PayPal blocks VPN payments, blames copyright infringement
VPN providers might be hugely popular, but PayPal is refusing to play ball.
PayPal is no longer accepting payments on behalf of companies offering VPN services because it says they enable copyright infringement.
The company confirmed to TrustedReviews that the decision is an extension of its existing policy to only service lawful operations.
A PayPal spokesperson told us:
“As a global payments company, we have to comply with laws set by governments and regulatory agencies. PayPal does not permit the use of its service for transactions that infringe copyrights or other proprietary rights”
“This policy extends to services that unlawfully facilitate infringement by intentionally enabling access to copyrighted television shows or movies in places where distribution of the content is not authorized by the copyright owners.”
“In line with this policy, PayPal has recently discontinued service to certain businesses that actively promote their services as a means to circumvent copyright restrictions and violate intellectual property laws. We apologize for any disappointment this may cause our users.”
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A VPN, or virtual private network, allows a user to connect to private networks using a public network like the internet.
As such, VPNs allow users to connect to proxy servers to hide identity, secure transactions, and to circumvent certain restrictions.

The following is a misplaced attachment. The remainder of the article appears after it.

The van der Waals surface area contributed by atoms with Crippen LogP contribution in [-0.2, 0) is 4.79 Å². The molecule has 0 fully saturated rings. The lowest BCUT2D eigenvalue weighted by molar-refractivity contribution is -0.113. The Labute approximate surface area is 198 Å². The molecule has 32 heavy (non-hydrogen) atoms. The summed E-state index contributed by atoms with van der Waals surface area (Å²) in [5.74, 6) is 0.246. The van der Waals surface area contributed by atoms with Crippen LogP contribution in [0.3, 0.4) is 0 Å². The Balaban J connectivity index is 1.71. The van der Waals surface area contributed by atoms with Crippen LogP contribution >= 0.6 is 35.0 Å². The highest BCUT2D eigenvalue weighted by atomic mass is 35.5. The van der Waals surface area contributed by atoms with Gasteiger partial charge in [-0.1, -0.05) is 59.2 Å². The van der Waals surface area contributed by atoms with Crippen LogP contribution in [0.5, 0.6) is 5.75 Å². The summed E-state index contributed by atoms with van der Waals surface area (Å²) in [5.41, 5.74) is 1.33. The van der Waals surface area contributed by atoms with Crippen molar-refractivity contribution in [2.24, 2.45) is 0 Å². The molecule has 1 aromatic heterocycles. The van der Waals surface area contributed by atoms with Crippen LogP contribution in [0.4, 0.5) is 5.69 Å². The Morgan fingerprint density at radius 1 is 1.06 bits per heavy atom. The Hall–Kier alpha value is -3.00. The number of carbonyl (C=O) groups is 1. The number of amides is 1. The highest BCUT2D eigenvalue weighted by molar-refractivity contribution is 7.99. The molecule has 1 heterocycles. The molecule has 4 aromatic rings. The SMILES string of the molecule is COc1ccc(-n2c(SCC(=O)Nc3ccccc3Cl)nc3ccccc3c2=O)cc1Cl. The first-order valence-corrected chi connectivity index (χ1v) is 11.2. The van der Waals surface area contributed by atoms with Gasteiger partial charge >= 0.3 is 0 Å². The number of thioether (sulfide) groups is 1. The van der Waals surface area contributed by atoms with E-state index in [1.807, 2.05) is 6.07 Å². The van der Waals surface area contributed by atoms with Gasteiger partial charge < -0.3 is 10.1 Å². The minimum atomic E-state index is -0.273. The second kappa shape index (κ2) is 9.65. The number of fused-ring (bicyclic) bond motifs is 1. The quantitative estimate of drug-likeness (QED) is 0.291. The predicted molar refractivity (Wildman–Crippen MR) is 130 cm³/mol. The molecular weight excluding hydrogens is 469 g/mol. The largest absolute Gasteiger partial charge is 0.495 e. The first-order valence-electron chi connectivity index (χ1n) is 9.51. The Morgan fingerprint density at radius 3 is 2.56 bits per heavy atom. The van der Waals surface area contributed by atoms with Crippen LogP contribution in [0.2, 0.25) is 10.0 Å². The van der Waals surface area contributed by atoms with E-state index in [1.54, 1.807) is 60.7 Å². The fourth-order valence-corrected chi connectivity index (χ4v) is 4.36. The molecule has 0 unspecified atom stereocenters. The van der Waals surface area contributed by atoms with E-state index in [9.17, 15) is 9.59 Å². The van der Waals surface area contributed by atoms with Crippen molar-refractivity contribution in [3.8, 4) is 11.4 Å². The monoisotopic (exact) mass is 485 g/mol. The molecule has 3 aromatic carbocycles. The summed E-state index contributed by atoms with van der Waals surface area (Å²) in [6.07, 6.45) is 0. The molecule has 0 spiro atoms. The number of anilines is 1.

They were popularised as a method of getting around location blocks enforced by streaming services like Netflix and BBC iPlayer.
However, due to the nature of licensing agreements, circumventing these location restrictions is copyright infringement.
PayPal’s stance is that because companies offering VPN technology are “intentionally enabling” copyright infringement, it will no longer provide payment service to those platforms.
We were first made aware of the issue after receiving an e-mail from Nicholas Lin, the founder of UnoTelly – a very popular VPN service.
“On February 3, 2016, Paypal severed payment our processing agreement unilaterally and without prior warning,” Lin told us. “PayPal indicated that UnoTelly is not allowed to provide services that enable open and unrestricted Internet access.”
He continued: “As a result, UnoTelly can no longer accept payment from PayPal. This development is outside of our control, and I sincerely apologise for the inconvenience.”
UnoTelly representatives claim the company was never informed of PayPal’s moratorium on VPNs, which makes it difficult to appeal the decision.
Speaking to TrustedReviews, Kostas Polichronos, PR manager of UnoTelly, said: “We haven’t been informed about this and as a result we do not know why PayPal decided to cut us off. Furthermore, since we have not been informed about this, there is no email from PayPal to provide.”
“We can only accept credit card payments at the time being but I want to let you know that we are working on adding alternate payment methods in the coming weeks,” Polichronos added.
Do you think PayPal has made the right decision? Let us know in the comments.